A year after the festivities of the first act of this flick (and much of the last one) we rocket almost a year forward in time to find Laurie still having horrible nightmares that the Boogie Man is going to get her no matter where she is. That's understandable, really, considering all she's been through. But it probably doesn't help that she sleeps under a gigantic framed photograph of Charles fucking Manson and has a huge pentagram with three sixes on her bathroom door. I might have a few nightmares, too, man. How about a little positivity, huh? Well, to be fair, her Therapist IS played by Margot Kidder, so maybe these items were just suggestions. Hell. Anyway, with her life in shatters, she now lives with smilin' Sheriff Brackett (Brad Dourif) and fellow survivor (and daughter of the Sherrif) Annie Brackett (the always-welcome Danielle Harris)!
Meanwhile, Dr. Sam Loomis (Malcolm McDowell) has turned from caring, but fallen shrink to celebrity author of a book on Spikey Mike the Disliked, and he's developed a serious assholishness about the whole thing, too! Little does he realize that Myers with the Plyers is still alive out there, still huge and still played by Tyler Mane (now sporting a tattered-up wardrob, long, matted hair and a scraggly beard like... well, like Rob Zombie... go figure).
Did I happen to mention that the aforementioned "almost a year foreward" plants us just before Halloween? Yeah, so need I even mention that we're about to experience one more of the old "Night HE came home!" scenario? Well, probably not! This is the essential issue with this movie... All that we get is a rehash of what we've seen before from Myers and company with Robo-Rob's idea of originality being adding graphic violence of the Grindhouse kind, along with a veritable candy fest of nudity. The nudity is among the only indulgences of Rob's that pays off (most of the time). It's hard to find too much fault in a beautiful breast, after all. The thing is, Rob Zombie packs his film (like his others) with motiveless motion as if he grabs any old idea in his head, says "That might be cool!" and puts it into the film without adding any support structure or rational continuity for said idea. He thinks it, he writes it, he directs it and it all gets blended together (though more often than not, it remains insoluble).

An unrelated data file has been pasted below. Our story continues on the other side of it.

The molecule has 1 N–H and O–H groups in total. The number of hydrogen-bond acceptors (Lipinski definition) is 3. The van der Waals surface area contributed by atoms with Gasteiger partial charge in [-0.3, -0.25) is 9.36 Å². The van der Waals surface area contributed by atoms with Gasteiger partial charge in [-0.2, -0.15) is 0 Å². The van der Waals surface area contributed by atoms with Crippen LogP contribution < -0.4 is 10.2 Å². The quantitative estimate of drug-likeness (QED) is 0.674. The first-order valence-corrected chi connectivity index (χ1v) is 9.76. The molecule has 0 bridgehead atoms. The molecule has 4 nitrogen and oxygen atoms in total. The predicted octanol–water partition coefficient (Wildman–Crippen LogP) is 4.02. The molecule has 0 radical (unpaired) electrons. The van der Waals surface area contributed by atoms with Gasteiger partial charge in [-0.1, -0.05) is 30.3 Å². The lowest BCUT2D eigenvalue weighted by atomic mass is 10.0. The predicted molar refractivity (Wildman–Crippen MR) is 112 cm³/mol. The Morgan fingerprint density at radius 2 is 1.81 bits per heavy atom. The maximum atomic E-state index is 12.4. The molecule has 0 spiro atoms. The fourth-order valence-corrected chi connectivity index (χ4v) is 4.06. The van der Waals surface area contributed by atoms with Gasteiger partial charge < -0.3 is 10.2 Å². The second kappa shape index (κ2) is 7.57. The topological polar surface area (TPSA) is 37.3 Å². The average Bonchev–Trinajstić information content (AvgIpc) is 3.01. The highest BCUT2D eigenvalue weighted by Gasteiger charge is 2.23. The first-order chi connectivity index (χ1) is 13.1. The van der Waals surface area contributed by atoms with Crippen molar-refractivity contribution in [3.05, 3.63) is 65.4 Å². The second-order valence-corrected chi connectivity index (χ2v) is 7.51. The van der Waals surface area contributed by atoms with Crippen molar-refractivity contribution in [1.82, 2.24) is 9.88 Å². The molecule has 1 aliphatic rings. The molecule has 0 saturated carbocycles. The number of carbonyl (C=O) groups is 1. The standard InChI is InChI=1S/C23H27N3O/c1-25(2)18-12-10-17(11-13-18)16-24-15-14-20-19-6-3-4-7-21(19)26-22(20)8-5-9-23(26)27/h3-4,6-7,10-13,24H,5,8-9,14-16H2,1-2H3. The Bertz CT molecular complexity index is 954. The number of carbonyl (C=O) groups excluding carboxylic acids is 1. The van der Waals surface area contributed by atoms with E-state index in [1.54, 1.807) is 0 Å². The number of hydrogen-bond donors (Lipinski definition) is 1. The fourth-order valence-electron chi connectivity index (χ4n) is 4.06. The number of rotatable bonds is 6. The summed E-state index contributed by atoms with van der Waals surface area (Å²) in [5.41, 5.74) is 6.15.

Similarly, just as with his previous films he can't seem to decide who he's rooting for, so the audience stops giving much of a crap about anybody. Is Michael the misunderstood kid who grew into a sympathetic old Frankenstein or is he a devil in the flesh, born bad, dying worse, or is he the hero of the film that we're all supposed to get behind? Don't ask Rob, man! The remainder of the characters are just as inconsistent, regardless of the quality of the actors who play them (sometimes to the point of near self-parody).
That cast, of course, contains cameos from just about anybody Rob could talk into doing a walk-on role from Howard Hesseman to Eric Ian to Weird Al Yankovic to Bill Fagerbakke to Richard Riehle to... hell, just watch for them.
Sadly, all the tricks fail to become treats in this lame, by-the-numbers slasher trasher. The "unique" parts come off as trite, poorly imagined and out-of-place with the rest of the film in so many ways. Seriosly, folks, what the hell was he going for half the time? Ghosts, shared delusions, psychic bonds, telikinetic strengths, direct rip-offs from The Incredible Hulk and half of the Halloween sequels that sucked to begin with. He can't seem to decide what he's going for, so why should the audience care, man?
There are great storytelling methods that allow for ambiguity and trusting the audience to make their own conclusions. This can be great and allows for a remarkable connection between the Audience and the creator. Unfortunately, that's not what we get in H2. Instead we get a big mess, almost worthy of a Dog rating, but somehow eking out Two Stars out of Five! Sigh. Rob, can we talk you into making La Sexorcisto Volume 2 instead of more films? I'll give you a whole dollar.